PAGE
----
Chocolate Unplugged

When Christina (“Weena”) Hedrick set out to start a raw-chocolate company, she nearly named it “Weena’s Good for You Goodies,” but soon nixed the idea. “Some people don’t think chocolate is healthy, so I didn’t want to get into that debate,” she says. She opted instead for a friend’s suggestion of “Crubom” (a combo of the Portuguese words for “raw” and “good”), though that moniker didn’t stave off the inevitable chocolate nitpickers. At Barton Creek Farmers Market, where she’s run a weekly booth since 2015, she sometimes has to deal with the question of how any so-called “raw chocolate” can be truly raw, given that it’s gone through minimal processing. She sometimes jests that it’s either this, or pure cacao beans knocking around in a bag.

Her customers with food allergies certainly aren’t complaining, though. Hedrick began making raw chocolate for her daughter and husband to avoid their assorted allergies and other health problems. She soon found an eager clientele of people in the same boat; they (and even regular old chocoholics) appreciate an allergen-free chocolate that still tastes good. “There’s a stigma about raw chocolate that it has to be grainy and yucky because it’s a health food,” Hedrick says.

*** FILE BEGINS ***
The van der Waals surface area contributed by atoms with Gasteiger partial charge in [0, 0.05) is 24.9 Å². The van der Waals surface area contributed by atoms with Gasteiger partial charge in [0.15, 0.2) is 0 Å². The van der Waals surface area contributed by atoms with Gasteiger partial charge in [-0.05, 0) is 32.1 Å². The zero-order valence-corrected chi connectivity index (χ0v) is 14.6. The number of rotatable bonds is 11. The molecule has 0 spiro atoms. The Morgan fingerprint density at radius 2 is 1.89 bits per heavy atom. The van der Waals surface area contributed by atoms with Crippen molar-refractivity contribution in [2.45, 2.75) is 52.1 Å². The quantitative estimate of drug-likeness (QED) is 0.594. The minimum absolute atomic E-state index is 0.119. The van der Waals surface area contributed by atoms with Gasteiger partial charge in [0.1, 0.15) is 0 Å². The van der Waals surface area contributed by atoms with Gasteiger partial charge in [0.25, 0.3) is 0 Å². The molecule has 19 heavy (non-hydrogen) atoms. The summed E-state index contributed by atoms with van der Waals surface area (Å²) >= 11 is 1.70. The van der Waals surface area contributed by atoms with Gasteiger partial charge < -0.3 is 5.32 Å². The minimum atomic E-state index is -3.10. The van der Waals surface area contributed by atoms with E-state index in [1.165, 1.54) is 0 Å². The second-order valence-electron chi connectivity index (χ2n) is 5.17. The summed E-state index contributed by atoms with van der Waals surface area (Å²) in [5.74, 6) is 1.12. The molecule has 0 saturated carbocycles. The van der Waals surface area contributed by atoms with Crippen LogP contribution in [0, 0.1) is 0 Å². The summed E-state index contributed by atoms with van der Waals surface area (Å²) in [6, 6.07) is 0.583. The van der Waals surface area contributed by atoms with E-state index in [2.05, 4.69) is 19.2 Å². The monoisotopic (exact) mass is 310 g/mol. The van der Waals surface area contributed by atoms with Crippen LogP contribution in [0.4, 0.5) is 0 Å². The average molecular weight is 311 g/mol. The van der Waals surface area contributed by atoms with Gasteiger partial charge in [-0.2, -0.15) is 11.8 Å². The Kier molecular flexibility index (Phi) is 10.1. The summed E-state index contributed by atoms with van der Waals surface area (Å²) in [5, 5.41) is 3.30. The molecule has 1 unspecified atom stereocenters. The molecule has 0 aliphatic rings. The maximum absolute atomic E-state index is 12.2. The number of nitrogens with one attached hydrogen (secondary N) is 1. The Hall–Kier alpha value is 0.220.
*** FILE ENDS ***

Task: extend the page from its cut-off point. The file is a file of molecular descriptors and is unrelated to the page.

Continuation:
Working out of her home and an industrial kitchen, Hedrick mixes her boms—chocolate golf balls of goodness—with pink Himalayan sea salt, ginger, lemon zest, hemp seed, bee pollen, coconut, basil and any other ingredients she dreams up (bacon and coffee, anyone?). She sells chocolate bars at the farmers market and the boms and spreadable chocolate in jars at Austin shops such as Tiny Taiga, Antonelli’s Cheese Shop, River City Market, Thom’s Market and The Sated Sheep in Dripping Springs.

With a second child on the way and a nutritional science degree at University of Texas halfway finished, Hedrick and her husband/business partner, Tim, aren’t in a hurry to expand Crubom too much. “We like keeping it small,” she says. Still, she’s always open to special orders of chocolate boxes for birthdays, holidays and weddings.

Although Hedrick crafts more complex creations for loyal customers from a “secret menu,” she’s an open-source chocolatier who’s done two raw-chocolate workshops with Austin Learnshop. She plans to do more workshops to demystify the art of raw chocolate. “We would love to see more people making raw chocolate,” she says. “There’s plenty of room for it to spread.” —Steve Wilson

For more information, visit or call 915-253-7494.

By Steve Wilson